Wednesday, November 23, 2016

Nevermore: Smoke and Mirrors, Missing World, Civil War, and More!

Reported by Kristin

Nevermore began with one reader praising Elly Griffiths’ second installation in her series starring DI  Stephens and magician Max Mephisto:  Smoke and Mirrors.  In Brighton, England in late November 1951, two child actors are found dead in the snow.  To add to the horror of dead children, candy is sprinkled around the bodies, causing the press to dub this the “Hansel and Gretel” case.  Despite the morbid subject matter, the book is recommended enthusiastically.

Next up was The Missing World by Margot Livesey.  Main character Hazel is hit by a car, suffers a blow to the head, and loses her memory of the last three years.  Unfortunately, her ex-boyfriend Jonathan takes advantage of the situation and tries to control her life again as Hazel comes out of a coma but continues to suffer seizures.  Our reader described the character’s interactions as almost sitcom-like.

Dakota: A Spiritual Geography by Kathleen Norris was chosen by another reader upon reflection of current events in Standing Rock Native American Reservation.  As a newcomer to a land with so little water and so much isolation, Norris found herself exploring the wisdom held by Native Americans, Benedictine monks, and other high plains residents.  Our reader described it as a very spiritual book with a significant message.

One of Nevermore’s history buffs brought up a well-written book:  A Disease in the Public Mind:  A New Understanding of Why We Fought the Civil War by Thomas Fleming.  Beginning with the state of affairs before the Revolutionary War, Fleming discusses the roles of slaves in the northern and southern colonies.  As slavery began to diminish in other parts of the world, political leaders and private citizens began to question their conscience and some began to advocate for the abolishment of slavery.  The North and South became increasingly polarized over these issues, eventually leading to states’ secession and war.

Moving from North America to South America, the next book up was Turn Right at Machu Picchu: Rediscovering the Lost City One Step at a Time by Mark Adams.  As a travel magazine editor, Adams had travelled to Machu Picchu previously, but had taken the easier tourist route.  For this experience, Adams decided to walk (with mules and guides managing all the supplies) the “original” route travelled by Hiram Bingham a century ago.  Our reader said that this was a fun book but she was glad that she had not been the one walking amidst the giant spiders, snakes, and other dangers.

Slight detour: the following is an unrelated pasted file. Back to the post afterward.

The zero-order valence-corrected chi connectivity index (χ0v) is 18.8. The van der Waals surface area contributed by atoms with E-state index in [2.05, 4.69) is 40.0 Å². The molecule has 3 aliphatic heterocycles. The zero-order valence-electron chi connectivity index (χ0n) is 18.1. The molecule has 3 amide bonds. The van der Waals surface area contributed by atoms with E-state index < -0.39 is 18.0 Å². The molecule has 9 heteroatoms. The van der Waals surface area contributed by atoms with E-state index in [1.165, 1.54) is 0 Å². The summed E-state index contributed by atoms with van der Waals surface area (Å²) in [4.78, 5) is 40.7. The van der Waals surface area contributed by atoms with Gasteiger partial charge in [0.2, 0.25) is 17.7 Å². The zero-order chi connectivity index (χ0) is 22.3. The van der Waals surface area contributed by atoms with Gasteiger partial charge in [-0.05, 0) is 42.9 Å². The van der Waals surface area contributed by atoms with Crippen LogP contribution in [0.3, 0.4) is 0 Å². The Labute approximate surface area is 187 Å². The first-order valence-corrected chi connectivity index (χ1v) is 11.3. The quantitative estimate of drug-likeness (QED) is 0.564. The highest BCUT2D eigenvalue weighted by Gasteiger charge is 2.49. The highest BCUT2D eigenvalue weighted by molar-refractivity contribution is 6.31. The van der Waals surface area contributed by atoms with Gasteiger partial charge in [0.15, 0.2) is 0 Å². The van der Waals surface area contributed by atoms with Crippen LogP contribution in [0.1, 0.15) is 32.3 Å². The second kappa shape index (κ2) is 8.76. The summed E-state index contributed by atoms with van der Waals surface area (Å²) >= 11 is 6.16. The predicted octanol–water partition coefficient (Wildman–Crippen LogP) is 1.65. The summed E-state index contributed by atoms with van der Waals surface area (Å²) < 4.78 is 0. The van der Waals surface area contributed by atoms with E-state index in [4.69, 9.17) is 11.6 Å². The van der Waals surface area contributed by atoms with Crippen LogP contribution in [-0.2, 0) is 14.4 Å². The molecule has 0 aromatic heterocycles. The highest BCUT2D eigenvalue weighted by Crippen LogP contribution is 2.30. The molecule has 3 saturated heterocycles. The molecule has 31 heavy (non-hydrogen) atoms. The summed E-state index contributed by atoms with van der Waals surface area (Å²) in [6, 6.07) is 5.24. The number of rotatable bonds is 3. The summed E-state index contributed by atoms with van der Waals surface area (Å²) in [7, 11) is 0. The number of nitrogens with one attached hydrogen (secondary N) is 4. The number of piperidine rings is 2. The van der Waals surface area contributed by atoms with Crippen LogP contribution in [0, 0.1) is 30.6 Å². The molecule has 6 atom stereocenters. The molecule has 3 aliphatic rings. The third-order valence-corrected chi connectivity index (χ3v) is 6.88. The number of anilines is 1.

How to Keep House by Sam Martin garnered a few chuckles because it is part of the tongue in cheek series “The Lost Art of Being a Man”.  With 1950’s style illustrations, in this book the man of the house is the one wearing an apron, ironing the clothes, and washing the windows while the woman sits back in an easy chair reading.  Joking aside, the book offers tips for modern householders who may not have learned how to remove stains from clothing, troubleshoot a malfunctioning vacuum cleaner, or replace a windowpane.

Finally, author Anne Wetzell Armstrong was touted as one of the most important (though largely unknown and unappreciated) novelists to live in the Bristol area.  Her novel This Day and Time is a tribute to the rural Big Creek community that she came to know after moving from Michigan to Tennessee as a child.  Armstrong also published several articles in the 1920’s about the emerging role of women in the workplace.

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